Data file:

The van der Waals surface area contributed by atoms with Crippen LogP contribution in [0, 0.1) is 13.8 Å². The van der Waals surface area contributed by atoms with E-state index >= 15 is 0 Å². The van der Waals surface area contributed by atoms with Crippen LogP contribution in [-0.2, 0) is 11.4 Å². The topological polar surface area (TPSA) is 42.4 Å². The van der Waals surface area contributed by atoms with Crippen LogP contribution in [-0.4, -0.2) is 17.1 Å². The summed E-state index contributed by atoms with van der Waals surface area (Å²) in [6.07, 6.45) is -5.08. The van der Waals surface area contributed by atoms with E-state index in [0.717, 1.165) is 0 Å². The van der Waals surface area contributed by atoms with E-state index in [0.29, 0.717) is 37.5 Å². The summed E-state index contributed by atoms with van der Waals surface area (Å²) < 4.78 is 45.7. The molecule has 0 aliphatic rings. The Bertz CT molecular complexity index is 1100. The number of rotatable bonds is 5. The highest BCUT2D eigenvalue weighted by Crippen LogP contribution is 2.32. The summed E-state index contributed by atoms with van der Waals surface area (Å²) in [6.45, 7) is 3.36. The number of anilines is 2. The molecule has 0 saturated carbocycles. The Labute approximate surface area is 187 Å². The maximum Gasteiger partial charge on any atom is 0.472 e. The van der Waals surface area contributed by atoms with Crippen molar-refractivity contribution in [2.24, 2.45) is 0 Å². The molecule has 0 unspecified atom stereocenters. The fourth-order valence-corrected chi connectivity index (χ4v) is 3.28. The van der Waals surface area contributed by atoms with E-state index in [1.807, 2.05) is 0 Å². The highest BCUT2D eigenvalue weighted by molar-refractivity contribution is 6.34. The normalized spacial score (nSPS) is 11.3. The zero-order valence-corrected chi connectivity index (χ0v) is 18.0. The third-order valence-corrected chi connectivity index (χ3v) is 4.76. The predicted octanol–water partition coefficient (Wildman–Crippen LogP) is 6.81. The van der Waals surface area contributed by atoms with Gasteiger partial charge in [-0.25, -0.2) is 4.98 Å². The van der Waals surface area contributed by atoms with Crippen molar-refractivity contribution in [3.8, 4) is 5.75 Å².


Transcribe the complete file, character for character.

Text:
The van der Waals surface area contributed by atoms with Crippen LogP contribution in [0, 0.1) is 13.8 Å². The van der Waals surface area contributed by atoms with E-state index >= 15 is 0 Å². The van der Waals surface area contributed by atoms with Crippen LogP contribution in [-0.2, 0) is 11.4 Å². The topological polar surface area (TPSA) is 42.4 Å². The van der Waals surface area contributed by atoms with Crippen LogP contribution in [-0.4, -0.2) is 17.1 Å². The summed E-state index contributed by atoms with van der Waals surface area (Å²) in [6.07, 6.45) is -5.08. The van der Waals surface area contributed by atoms with E-state index in [0.717, 1.165) is 0 Å². The van der Waals surface area contributed by atoms with E-state index in [0.29, 0.717) is 37.5 Å². The summed E-state index contributed by atoms with van der Waals surface area (Å²) < 4.78 is 45.7. The molecule has 0 aliphatic rings. The Bertz CT molecular complexity index is 1100. The number of rotatable bonds is 5. The highest BCUT2D eigenvalue weighted by Crippen LogP contribution is 2.32. The summed E-state index contributed by atoms with van der Waals surface area (Å²) in [6.45, 7) is 3.36. The number of anilines is 2. The molecule has 0 saturated carbocycles. The Labute approximate surface area is 187 Å². The maximum Gasteiger partial charge on any atom is 0.472 e. The van der Waals surface area contributed by atoms with Crippen molar-refractivity contribution in [2.24, 2.45) is 0 Å². The molecule has 0 unspecified atom stereocenters. The fourth-order valence-corrected chi connectivity index (χ4v) is 3.28. The van der Waals surface area contributed by atoms with E-state index in [1.807, 2.05) is 0 Å². The highest BCUT2D eigenvalue weighted by molar-refractivity contribution is 6.34. The normalized spacial score (nSPS) is 11.3. The zero-order valence-corrected chi connectivity index (χ0v) is 18.0. The third-order valence-corrected chi connectivity index (χ3v) is 4.76. The predicted octanol–water partition coefficient (Wildman–Crippen LogP) is 6.81. The van der Waals surface area contributed by atoms with Gasteiger partial charge in [-0.25, -0.2) is 4.98 Å². The van der Waals surface area contributed by atoms with Crippen molar-refractivity contribution in [3.8, 4) is 5.75 Å².